In motion through IDJEF, IDBNV, IDBIN, and IDBAN the QSO rate was a phenomenal 50/hour. At about 2015z, things slowed down considerably on 20m, and 40m wasn’t so hot; the QSO rate dropped to 16/hour for a couple of hours. Forty meters opened up sometime around 2230z, and by 0000z, the QSO rate was up to 48/hour as I headed north through Lincoln and then Blaine Counties. By 0200z, I was cruising through IDELM and the QSO rate picked up again to one QSO per minute, well into IDADA county.

At a scenic overlook pullover in IDTWI
At a scenic overlook pullover in IDTWI

At 0330z, I arrived at the IDADA/IDBOI county line, some 50 minutes behind schedule. My 25 minute stay on this line produced 60 QSOs, all on 80m CW, including QSOs with VT and CT stations in the NEQP. Forty minutes later, I hit my last stop on the IDCAN/IDGEM line for just a few minutes. I kept in motion through the final four counties IDPAY, IDWAS, ORMAL and ORBAK. I noticed in IDPAY that my front screwdriver (set up for 80m at night) was showing SWR changes. I figured the finger stock was beat to a pulp in the top of the screwdriver, so I switched to 40m for the last hour. In fact, a thumbscrew holding a shunt coil to ground had worked its way loose. If I had stopped to investigate, I would have had 75/80m for the last hour. Oh well.

I rolled into Baker City, OR, where I had motel reservations, just as the contest ended. It was good timing—I was really not wanting to be driving by then. The next morning, I activated a nearby SOTA summit before heading home to Redmond, WA.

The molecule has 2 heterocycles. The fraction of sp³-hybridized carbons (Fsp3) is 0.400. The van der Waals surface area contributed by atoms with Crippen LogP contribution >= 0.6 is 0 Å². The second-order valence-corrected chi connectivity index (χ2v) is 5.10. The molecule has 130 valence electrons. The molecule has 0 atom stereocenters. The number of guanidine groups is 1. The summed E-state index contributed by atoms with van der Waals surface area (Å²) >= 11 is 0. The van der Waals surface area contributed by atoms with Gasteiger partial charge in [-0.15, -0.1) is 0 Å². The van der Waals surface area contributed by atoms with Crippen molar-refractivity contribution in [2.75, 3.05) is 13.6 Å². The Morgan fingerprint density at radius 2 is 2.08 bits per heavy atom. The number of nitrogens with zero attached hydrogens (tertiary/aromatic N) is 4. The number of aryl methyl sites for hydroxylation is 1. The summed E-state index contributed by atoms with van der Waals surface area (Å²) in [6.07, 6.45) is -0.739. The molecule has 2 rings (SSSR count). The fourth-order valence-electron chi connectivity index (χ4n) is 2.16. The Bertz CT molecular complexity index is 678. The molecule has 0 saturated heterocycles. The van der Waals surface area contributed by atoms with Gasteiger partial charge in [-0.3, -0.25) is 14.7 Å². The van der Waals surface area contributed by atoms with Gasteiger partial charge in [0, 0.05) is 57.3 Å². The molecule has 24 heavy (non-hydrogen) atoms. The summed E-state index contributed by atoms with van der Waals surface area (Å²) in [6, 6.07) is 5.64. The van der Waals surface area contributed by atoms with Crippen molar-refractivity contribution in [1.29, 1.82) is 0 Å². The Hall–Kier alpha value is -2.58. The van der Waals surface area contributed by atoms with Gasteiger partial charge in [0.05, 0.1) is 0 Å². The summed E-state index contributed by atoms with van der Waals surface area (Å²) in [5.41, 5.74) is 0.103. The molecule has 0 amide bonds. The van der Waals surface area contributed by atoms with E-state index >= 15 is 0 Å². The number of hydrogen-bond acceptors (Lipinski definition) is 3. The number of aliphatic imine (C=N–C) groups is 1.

Results

Even though was behind schedule for much of the party, I still hit all 29 planned counties. After removing duplicates, the log contained 723 CW QSOs and 136 phone QSOs for a total of 859 QSOs. (This is slightly down from the 750 CW QSOs and 130 Phone QSOs from my solo effort last year). Here is the distribution of QSOs by band and mode:

Band
CW
Phone
80
109
5
40
218
50
20
379
81
15
17
0
Total
723
136

Here is the breakdown of QSOs by activated county:

County
QSOs
IDADA 61
IDBAN 16
IDBIN 37
IDBLA 31
IDBNV 13
IDBOI 30
IDBUT 32
IDCAM 14
IDCAN 15
IDCAS 7
IDCLA 89
IDELM 61
IDFRE 26
IDGEM 6
IDGOO 13
IDJEF 80
IDJER 12
IDLEM 72
IDLIN 39
IDMAD 41
IDMIN 5
IDPAY 24
IDPOW 19
IDTET 35
IDTWI 19
IDWAS 11
ORBAK 16
ORMAL 12
WYTET 23

In all, 335 unique calls were worked. (Slightly better from 329 last year). Here are the top stations worked by number of QSOs and counties:

Call
QSOs
Counties
N6MU
27
22
K6SRZ
18
16
W0BH
15
9
NA6O
12
12
WA6KHK
11
11
N2MM
11
10
K5KPE
11
10
NX6T
11
9
K7UM
10
5

Total multipliers were 59 (up from 52 last year). This included 48 states, all but NE and (oddly enough) ID, six VE provinces (AB, BC, NB, ON, QC, & SK), and five DX entities (DL, HA, I, JA, OM). Thus, 723 CW QSOs and 136 Phone QSOs the claimed score is:

59*(723*3 + 136*2) = 144,019.

(Shortcut to this post.)

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Comments on: "WW7D/M does the 7QP" (3)

  1. Mike Hohmann said:

    Fantastic results! Congrats!

  2. Darryl, awesome job as usual! Think I only worked you once this year though, however I was only able to operate 9 hours this year….family thing…long story. See you down the log! 73 de KK7YC Ronnie

  3. Mike…thank you!

    Ronnie, yes, one SSB QSO in the log. I didn’t do very much CQing on SSB, because the bands are so crowded when open. Most of the time I do a quick sweep of the SSB portion of a band and work other folks calling CQ. Perhaps I’ll catch you during the Salmon Run or from a SOTA summit.

    Darryl